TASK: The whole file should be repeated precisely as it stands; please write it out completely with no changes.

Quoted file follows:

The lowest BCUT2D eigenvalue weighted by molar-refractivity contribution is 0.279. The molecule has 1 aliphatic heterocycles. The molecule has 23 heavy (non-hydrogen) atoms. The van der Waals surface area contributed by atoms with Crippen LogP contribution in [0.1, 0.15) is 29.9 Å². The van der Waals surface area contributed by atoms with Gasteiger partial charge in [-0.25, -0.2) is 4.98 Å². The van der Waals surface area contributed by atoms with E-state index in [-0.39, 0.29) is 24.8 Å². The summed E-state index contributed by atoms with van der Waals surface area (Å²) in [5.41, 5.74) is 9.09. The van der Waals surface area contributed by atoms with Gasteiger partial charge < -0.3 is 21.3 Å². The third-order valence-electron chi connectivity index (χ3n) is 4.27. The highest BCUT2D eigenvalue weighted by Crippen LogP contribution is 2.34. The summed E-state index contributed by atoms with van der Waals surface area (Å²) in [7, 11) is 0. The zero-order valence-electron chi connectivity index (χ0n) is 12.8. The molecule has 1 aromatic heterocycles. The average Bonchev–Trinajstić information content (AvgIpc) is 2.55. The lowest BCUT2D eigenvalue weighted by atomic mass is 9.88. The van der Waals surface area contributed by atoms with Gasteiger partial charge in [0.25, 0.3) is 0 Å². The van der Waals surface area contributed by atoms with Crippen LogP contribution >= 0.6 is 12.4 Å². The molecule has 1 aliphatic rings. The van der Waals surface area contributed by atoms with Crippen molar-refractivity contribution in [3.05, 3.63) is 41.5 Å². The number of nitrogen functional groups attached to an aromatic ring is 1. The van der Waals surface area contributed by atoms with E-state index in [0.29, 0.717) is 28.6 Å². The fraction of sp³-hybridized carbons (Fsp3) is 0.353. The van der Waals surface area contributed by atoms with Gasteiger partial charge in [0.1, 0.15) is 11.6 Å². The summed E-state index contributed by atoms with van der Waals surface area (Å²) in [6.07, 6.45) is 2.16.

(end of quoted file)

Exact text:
The lowest BCUT2D eigenvalue weighted by molar-refractivity contribution is 0.279. The molecule has 1 aliphatic heterocycles. The molecule has 23 heavy (non-hydrogen) atoms. The van der Waals surface area contributed by atoms with Crippen LogP contribution in [0.1, 0.15) is 29.9 Å². The van der Waals surface area contributed by atoms with Gasteiger partial charge in [-0.25, -0.2) is 4.98 Å². The van der Waals surface area contributed by atoms with E-state index in [-0.39, 0.29) is 24.8 Å². The summed E-state index contributed by atoms with van der Waals surface area (Å²) in [5.41, 5.74) is 9.09. The van der Waals surface area contributed by atoms with Gasteiger partial charge < -0.3 is 21.3 Å². The third-order valence-electron chi connectivity index (χ3n) is 4.27. The highest BCUT2D eigenvalue weighted by Crippen LogP contribution is 2.34. The summed E-state index contributed by atoms with van der Waals surface area (Å²) in [7, 11) is 0. The zero-order valence-electron chi connectivity index (χ0n) is 12.8. The molecule has 1 aromatic heterocycles. The average Bonchev–Trinajstić information content (AvgIpc) is 2.55. The lowest BCUT2D eigenvalue weighted by atomic mass is 9.88. The van der Waals surface area contributed by atoms with Gasteiger partial charge in [0.25, 0.3) is 0 Å². The van der Waals surface area contributed by atoms with Crippen LogP contribution >= 0.6 is 12.4 Å². The molecule has 1 aliphatic rings. The van der Waals surface area contributed by atoms with Crippen molar-refractivity contribution in [3.05, 3.63) is 41.5 Å². The number of nitrogen functional groups attached to an aromatic ring is 1. The van der Waals surface area contributed by atoms with E-state index in [0.29, 0.717) is 28.6 Å². The fraction of sp³-hybridized carbons (Fsp3) is 0.353. The van der Waals surface area contributed by atoms with Gasteiger partial charge in [0.1, 0.15) is 11.6 Å². The summed E-state index contributed by atoms with van der Waals surface area (Å²) in [6.07, 6.45) is 2.16.